Addis Ababa – Around 4.5 million Ethiopians
could be in need of food aid because of a drought in the country, the UN has
Hardest-hit areas are Ethiopia’s eastern
Afar and southern Somali regions, while pastures and water resources are also
unusually low in central and eastern Oromo region, and northern Tigray and
Reacting to the UN’s claims that the number
in need had increased by more than 55% this year, Alemayew Berhanu,
spokesperson for Ministry of Agriculture, told Al Jazeera that Ethiopia had
“enough surplus food at emergency depots and we’re distributing it”.
“When we were informed about the
problem, the federal government and the regional state authorities started an
outreach programme for the affected people,” he said.
In August, the Ethiopian government said
that it had allocated $35m to deal with the crisis that has been blamed on El
Niño, a warm ocean current that develops between Indonesia and Peru. The UN
says it needs $230m by the end of the year to attend to the crisis.
“The absence of rains means that the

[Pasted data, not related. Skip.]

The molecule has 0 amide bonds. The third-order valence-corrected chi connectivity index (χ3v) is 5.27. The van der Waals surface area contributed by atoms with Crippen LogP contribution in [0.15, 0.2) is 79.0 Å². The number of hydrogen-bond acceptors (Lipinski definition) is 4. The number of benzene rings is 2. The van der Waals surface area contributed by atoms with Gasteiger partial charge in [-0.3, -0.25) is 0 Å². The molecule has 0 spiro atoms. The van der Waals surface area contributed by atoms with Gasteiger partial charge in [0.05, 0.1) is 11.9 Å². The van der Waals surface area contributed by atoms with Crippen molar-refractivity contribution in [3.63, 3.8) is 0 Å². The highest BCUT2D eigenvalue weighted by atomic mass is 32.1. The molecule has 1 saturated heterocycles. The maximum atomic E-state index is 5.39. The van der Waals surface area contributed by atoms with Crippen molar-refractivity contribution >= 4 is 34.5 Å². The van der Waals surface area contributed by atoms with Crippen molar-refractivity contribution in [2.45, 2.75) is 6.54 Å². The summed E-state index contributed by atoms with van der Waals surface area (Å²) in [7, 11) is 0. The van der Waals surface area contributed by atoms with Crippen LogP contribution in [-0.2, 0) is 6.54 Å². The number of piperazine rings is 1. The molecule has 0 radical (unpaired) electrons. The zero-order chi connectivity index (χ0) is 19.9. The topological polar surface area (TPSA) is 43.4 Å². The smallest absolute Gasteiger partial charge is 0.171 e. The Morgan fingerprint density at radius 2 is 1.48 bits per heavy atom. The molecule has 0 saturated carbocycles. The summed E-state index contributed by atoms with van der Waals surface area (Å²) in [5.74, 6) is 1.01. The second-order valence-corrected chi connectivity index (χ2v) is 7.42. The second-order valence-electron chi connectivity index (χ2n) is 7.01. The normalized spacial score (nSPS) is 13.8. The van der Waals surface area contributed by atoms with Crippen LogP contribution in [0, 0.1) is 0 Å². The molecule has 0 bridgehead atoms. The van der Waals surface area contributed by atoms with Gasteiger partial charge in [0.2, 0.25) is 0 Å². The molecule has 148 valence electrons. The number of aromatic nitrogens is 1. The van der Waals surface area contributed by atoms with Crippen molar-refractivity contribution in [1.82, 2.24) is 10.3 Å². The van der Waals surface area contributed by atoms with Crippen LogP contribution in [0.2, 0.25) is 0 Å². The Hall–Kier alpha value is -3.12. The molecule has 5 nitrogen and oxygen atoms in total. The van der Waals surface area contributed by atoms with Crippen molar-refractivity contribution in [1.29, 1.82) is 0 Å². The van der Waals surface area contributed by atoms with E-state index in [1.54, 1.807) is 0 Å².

crops don’t grow, the grass doesn’t grow and people can’t feed their
animals,” David Del Conte, UNOCHA’S chief in Ethiopia, said.
One farmer in the town of Zway told Al
Jazeera that he was selling personal belongings to stay alive.
“There is nothing we can do. We don’t
have enough crops to provide for our families. We are having to sell our cattle
to buy food but the cattle are sick because they don’t have enough to
eat,” Balcha, who has a family of nine, and grows corn and wheat, said.
The onset of El Niño means the spatial
distribution of rainfall from June to September has being very low. According
to the UN children’s agency (Unicef), the El Niño weather pattern in 2015 is
being seen as the strongest of the last 20 years.
Experts say it could be a major problem for
the country’s economy, as agriculture generates about half of the country’s
Climate shocks are common in Ethiopia and
often lead to poor or failed harvests which result in high levels of acute food
Approximately 44% of children under 5 years
of age in Ethiopia are severely chronically malnourished, or stunted, and
nearly 28% are underweight, according to the CIA World Factbook.
Unicef says that about 264 515 children
will require treatment for acute severe malnutrition in 2015 while 111 076
children were treated for severe acute malnutrition between January and May